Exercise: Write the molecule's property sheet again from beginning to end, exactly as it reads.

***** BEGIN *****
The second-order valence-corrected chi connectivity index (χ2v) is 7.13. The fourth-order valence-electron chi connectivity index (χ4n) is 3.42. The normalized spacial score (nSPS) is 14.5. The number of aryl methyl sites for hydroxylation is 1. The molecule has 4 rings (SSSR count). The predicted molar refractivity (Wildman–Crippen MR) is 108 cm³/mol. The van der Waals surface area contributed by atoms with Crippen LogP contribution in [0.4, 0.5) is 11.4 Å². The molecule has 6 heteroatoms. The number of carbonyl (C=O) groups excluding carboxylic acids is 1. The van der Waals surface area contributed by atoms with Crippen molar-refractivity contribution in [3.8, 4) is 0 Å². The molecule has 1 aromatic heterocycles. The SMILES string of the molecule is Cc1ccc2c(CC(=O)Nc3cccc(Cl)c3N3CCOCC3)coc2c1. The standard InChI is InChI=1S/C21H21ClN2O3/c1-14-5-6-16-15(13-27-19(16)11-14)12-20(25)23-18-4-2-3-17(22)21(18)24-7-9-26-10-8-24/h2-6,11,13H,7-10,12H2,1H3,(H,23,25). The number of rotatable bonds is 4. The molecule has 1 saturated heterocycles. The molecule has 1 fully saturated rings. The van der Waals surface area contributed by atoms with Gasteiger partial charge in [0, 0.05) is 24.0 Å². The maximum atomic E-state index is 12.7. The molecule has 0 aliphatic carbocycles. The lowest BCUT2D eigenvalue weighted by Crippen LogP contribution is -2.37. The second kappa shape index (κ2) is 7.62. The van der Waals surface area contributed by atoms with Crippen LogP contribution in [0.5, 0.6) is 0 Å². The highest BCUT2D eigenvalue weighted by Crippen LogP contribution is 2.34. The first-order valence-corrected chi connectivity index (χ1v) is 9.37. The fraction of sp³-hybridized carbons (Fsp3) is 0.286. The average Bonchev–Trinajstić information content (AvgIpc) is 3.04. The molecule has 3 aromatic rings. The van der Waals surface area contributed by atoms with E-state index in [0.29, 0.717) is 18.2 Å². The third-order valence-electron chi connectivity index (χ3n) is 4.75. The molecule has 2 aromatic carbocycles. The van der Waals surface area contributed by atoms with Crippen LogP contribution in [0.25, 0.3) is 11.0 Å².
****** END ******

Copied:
The second-order valence-corrected chi connectivity index (χ2v) is 7.13. The fourth-order valence-electron chi connectivity index (χ4n) is 3.42. The normalized spacial score (nSPS) is 14.5. The number of aryl methyl sites for hydroxylation is 1. The molecule has 4 rings (SSSR count). The predicted molar refractivity (Wildman–Crippen MR) is 108 cm³/mol. The van der Waals surface area contributed by atoms with Crippen LogP contribution in [0.4, 0.5) is 11.4 Å². The molecule has 6 heteroatoms. The number of carbonyl (C=O) groups excluding carboxylic acids is 1. The van der Waals surface area contributed by atoms with Crippen molar-refractivity contribution in [3.8, 4) is 0 Å². The molecule has 1 aromatic heterocycles. The SMILES string of the molecule is Cc1ccc2c(CC(=O)Nc3cccc(Cl)c3N3CCOCC3)coc2c1. The standard InChI is InChI=1S/C21H21ClN2O3/c1-14-5-6-16-15(13-27-19(16)11-14)12-20(25)23-18-4-2-3-17(22)21(18)24-7-9-26-10-8-24/h2-6,11,13H,7-10,12H2,1H3,(H,23,25). The number of rotatable bonds is 4. The molecule has 1 saturated heterocycles. The molecule has 1 fully saturated rings. The van der Waals surface area contributed by atoms with Gasteiger partial charge in [0, 0.05) is 24.0 Å². The maximum atomic E-state index is 12.7. The molecule has 0 aliphatic carbocycles. The lowest BCUT2D eigenvalue weighted by Crippen LogP contribution is -2.37. The second kappa shape index (κ2) is 7.62. The van der Waals surface area contributed by atoms with Crippen LogP contribution in [0.5, 0.6) is 0 Å². The highest BCUT2D eigenvalue weighted by Crippen LogP contribution is 2.34. The first-order valence-corrected chi connectivity index (χ1v) is 9.37. The fraction of sp³-hybridized carbons (Fsp3) is 0.286. The average Bonchev–Trinajstić information content (AvgIpc) is 3.04. The molecule has 3 aromatic rings. The van der Waals surface area contributed by atoms with E-state index in [0.29, 0.717) is 18.2 Å². The third-order valence-electron chi connectivity index (χ3n) is 4.75. The molecule has 2 aromatic carbocycles. The van der Waals surface area contributed by atoms with Crippen LogP contribution in [0.25, 0.3) is 11.0 Å².